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What is a Peace Church?

What does it mean to be a peace church in 2008? As a member of the Religious Society of Friends, I still often find myself challenged by Friends and others to try to define what this really means. What would constitute an attainable, meaningful, yet challenging standard for a church or any religious community to be a viable and vibrant peace church? I have concluded I would emphasize three primary criteria for defining a peace church that are consistent with core religious values and that lead us to the practice of peace in our personal and social lives.

The first is that a peace church cherishes the nonviolent teachings and examples of Jesus and others who lived exemplary lives of compassion and nonviolence. It holds up the practice of peace as one of our highest personal virtues as it teaches and practices spiritual nonviolence. A peace church also teaches the importance of supporting each other in lifestyles that emphasize empathy, kindness, and respect for ourselves, our family members, colleagues, neighbors, and the wider world—even our detractors and enemies. Spiritual nonviolence would include encouraging compassion in our personal prayers and communal worship and asking forgiveness when we have harmed others. One of the original Quaker greetings was to ask, “Has thee been faithful?” A peace church version might ask, “Have we as individuals and as a community been faithful to our Peace Testimony in the daily practice of kindness and active nonviolence?”

Second, a peace church teaches and practices well‐established conflict management skills. Disagreements are handled with care and empathy in “good Gospel order” because people take responsibility to deal as directly as possible with those who have offended them. Nonviolent language and mediation skills are used to get beyond the inevitable conflicts and harm done to one another. It is understood that some level of conflict is both normal and healthy, but conflict is not allowed to affect the commitment to seek the greater good or sow divisions in our personal and civic lives.

And finally, a peace church actively pursues social justice in the local community and in the wider world. It attends to acts of mercy and humanitarian support for those who are victims of poverty, discrimination, deadly conflict, and other forms of oppression, but it also seeks to address, repair, and reconcile systemic injustice. By becoming attentive and aware of injustice, and by accompanying and allying with those who are oppressed, the peace church is motivated to serve and advocate through a discipline of active nonviolence. The peace church most particularly opposes violence and war, but even more importantly it is vigilant to identify and address the sources of violence in the home, the school, the marketplace, and the political arena. A peace church advocates and lob‐bies against dependence on military might and instead supports efforts at diplomacy and disarmament. It seeks ways to sustain our planet environmentally and socially and to create distributive justice by seeking to meet the basic needs of all as a way of preventing suffering, violence and war. The peace church supports cooperative approaches to establishing world law and addressing humanitarian needs through agencies such as the United Nations.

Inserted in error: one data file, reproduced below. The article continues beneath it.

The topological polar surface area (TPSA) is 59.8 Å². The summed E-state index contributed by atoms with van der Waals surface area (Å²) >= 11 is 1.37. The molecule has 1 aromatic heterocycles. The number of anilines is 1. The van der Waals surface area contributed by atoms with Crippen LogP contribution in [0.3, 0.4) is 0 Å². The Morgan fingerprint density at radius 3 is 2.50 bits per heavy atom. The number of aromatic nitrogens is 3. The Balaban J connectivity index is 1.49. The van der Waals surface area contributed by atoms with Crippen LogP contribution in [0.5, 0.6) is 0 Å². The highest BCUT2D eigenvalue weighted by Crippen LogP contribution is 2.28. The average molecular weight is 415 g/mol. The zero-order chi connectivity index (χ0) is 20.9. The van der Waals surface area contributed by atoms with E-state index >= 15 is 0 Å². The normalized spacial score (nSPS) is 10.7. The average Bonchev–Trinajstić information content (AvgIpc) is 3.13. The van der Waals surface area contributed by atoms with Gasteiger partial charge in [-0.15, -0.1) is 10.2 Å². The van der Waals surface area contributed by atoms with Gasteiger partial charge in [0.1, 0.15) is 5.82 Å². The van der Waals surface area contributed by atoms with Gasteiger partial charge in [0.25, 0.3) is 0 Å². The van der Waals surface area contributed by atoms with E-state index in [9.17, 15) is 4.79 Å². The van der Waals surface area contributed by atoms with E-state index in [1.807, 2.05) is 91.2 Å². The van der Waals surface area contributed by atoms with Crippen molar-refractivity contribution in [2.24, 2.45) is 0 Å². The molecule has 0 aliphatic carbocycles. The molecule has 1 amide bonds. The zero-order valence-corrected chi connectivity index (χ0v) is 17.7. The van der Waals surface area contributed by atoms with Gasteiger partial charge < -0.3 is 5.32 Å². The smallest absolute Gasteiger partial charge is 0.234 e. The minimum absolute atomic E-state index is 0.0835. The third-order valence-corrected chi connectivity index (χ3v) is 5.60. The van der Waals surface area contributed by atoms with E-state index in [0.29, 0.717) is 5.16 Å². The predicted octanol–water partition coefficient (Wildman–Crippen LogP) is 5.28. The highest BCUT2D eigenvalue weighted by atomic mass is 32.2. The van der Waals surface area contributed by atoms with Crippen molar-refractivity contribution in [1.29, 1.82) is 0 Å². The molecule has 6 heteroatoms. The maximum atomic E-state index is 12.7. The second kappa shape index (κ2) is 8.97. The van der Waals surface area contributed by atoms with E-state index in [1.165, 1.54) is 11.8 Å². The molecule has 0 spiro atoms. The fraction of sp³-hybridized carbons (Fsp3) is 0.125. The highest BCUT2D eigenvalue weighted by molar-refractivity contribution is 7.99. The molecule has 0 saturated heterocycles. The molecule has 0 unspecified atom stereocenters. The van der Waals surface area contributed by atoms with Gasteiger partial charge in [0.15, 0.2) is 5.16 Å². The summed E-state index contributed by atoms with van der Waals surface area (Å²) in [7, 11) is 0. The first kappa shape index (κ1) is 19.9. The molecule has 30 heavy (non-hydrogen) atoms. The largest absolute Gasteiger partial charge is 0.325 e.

I believe that a profound commitment to being a peace church under these guidelines will have the effect of deepening, nurturing, and invigorating our personal and corporate spirituality and our social witness. It will enrich and empower our self‐understanding and leadership as ministers of peace and reconciliation. And it will support our service and leadership in the community and beyond through our faithful, sustained, and sacrificial dedication to building and nurturing the Beloved Community, the Commonwealth of God.

And while we may individually and collectively feel inadequate and unprepared to undertake the challenges of being a peace church, I believe it is essential that we try to do so. We live in a historical moment when the world is desperate for spiritual leadership in peacemaking that dedicated peace churches can provide.

Tom Ewell is a member of Portland (Maine) Meeting who has now retired to Washington State where he attends Whidbey Island Worship Group. He served for 20 years as executive director of Maine Council of Churches. He is a member of the Field Committee of Friends Committee on National Legislation, where he has a particular interest in encouraging outreach from FCNL to the wider ecumenical community.

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